EOF values from 30 people with trans-radial amputation for MLP, NLR, SVM, tested on GS, and LDA with 5 time domain features, on a 5 classes dataset. NLR and MLP where trained using data sampled at 100 Hz, while SVM using data sampled at 10 Hz. Statistical non-significance is shown by “ns”

Discussion

In this study an in-depth analysis has been carried out of three of the most adopted classifiers for EMG signals, i.e. NLR, MLP, and SVM using LDA with time domain feature extraction as ground truth for the final validation of the performed analysis. The choice fell on these because of the extensive discussion in the literature and because of the high performance notwithstanding the extremely different number of classification parameters. In particular, an intensive analysis on data acquired from 30 people with trans-radial amputation was conducted and performance were assessed, with special attention to the problem of developing embedded classifier solutions. Although the type and number of recruited subjects was not sufficient to generalize the results to all kinds of trans-radial amputations, this study wants to provide a solid basis for reflecting upon the trade-off between performance and computational burden of these classifiers.

Six commercial sEMG sensors produced analog signals that were sampled at 1 kHz and used as “raw” input features of the classifiers. In order to speed up the training and the cross validation of NLR, MLP and SVM classification algorithms, downsampling was applied to the data creating one downsampled dataset (TR, CV, and TS) and one dataset containing all the remaining data (GS). While the TR and CV were used to train and cross validate, TS and GS have been used to test the performance of the classifiers.

The performance of NLR and MLP algorithms were firstly evaluated and then analyzed with the Wilcoxon Signed-Rank test for both TS and GS. The results showed that for NLR no significant improvement of performance can be obtained for a degree of polynomial features greater than 5 and that for MLP no significant improvements can be achieved by increasing the complexity of the network up to 5 layers and 23 neurons for TS and 28 neurons for GS, respectively (Fig. 5). This result is very important because sets a boundary on the complexity of the classifier, allowing to reduce the training and cross-validating times when applying these algorithms on raw sEMG data recorded from people with trans-radial amputation. Furthermore, it is also relevant to observe that NLR in the linear case analysis (polynomial features of grade 1) obtained the lowest F1Score value with respect of the other higher grade of polynomial features, suggesting the use of a non-linear classifier when as input features the raw outputs of the Ottobock sEMG sensors are used.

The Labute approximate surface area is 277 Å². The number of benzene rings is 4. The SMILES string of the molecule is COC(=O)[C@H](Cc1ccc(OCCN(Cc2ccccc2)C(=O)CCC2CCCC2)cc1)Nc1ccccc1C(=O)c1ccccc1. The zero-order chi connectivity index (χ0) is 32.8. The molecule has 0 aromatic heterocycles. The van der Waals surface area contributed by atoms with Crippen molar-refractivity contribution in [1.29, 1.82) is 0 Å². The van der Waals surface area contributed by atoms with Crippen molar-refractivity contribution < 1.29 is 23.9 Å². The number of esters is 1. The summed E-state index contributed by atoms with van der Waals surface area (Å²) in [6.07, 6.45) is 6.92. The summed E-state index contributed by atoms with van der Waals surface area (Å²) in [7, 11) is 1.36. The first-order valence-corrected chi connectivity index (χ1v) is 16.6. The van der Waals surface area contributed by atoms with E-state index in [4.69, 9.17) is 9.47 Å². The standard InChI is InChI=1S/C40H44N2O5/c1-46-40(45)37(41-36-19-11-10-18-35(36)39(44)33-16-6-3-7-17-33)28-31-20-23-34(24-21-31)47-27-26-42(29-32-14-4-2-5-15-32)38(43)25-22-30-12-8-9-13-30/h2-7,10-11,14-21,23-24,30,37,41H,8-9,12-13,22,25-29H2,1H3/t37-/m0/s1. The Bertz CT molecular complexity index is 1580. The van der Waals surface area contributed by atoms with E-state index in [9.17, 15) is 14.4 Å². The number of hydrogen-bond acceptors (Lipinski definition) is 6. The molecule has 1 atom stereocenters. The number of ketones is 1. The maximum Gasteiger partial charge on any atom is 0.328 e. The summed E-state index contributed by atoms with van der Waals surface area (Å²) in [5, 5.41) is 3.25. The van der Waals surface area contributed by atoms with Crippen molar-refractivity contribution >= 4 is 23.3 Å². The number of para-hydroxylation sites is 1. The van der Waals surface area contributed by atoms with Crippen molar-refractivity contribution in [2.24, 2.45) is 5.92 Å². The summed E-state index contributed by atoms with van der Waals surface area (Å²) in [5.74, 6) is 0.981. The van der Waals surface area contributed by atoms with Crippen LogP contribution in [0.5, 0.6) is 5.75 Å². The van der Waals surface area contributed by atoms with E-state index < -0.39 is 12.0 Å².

After this preliminary investigation, a comparative analysis among the NLR, MLP, and SVM algorithms was performed using data at different frequencies (5 Hz, 10 Hz, 20 Hz, 40 Hz, and 100 Hz) as TR, CV and TS. The comparison pointed out that the sampling rate and the classification performance increased at the same time (Fig. 7). In fact, for all the algorithms the maximum performance was obtained with 100 Hz sampling rate, however, increasing the sampling rate also tends to elevate the number of classification parameters, used as index of computational burden of the classifier. The analysis showed that, for both classification performance and number of classification parameters (Fig. 8), SVM attains the highest values followed by MLP, and then by NLR. Although downsampling causes a loss of information, classification performance was still high (ranging from 91.1% to 94.5%) meaning that the signals kept the main content related to the gesture. The reason is that, for constructing a decision boundary, it is not necessary to use high frequency sampled data during the classifier training phase; data with similar range, dispersion and redundancy are required. This also explains why GS systematically reports higher performance value than TS. GS contains a larger number of data than TS and, consequently, leads to higher performance scores. Hence, the results carried out from it might better represents the real behavior of the classifiers when data sampled up to 1 kHz are provided as input.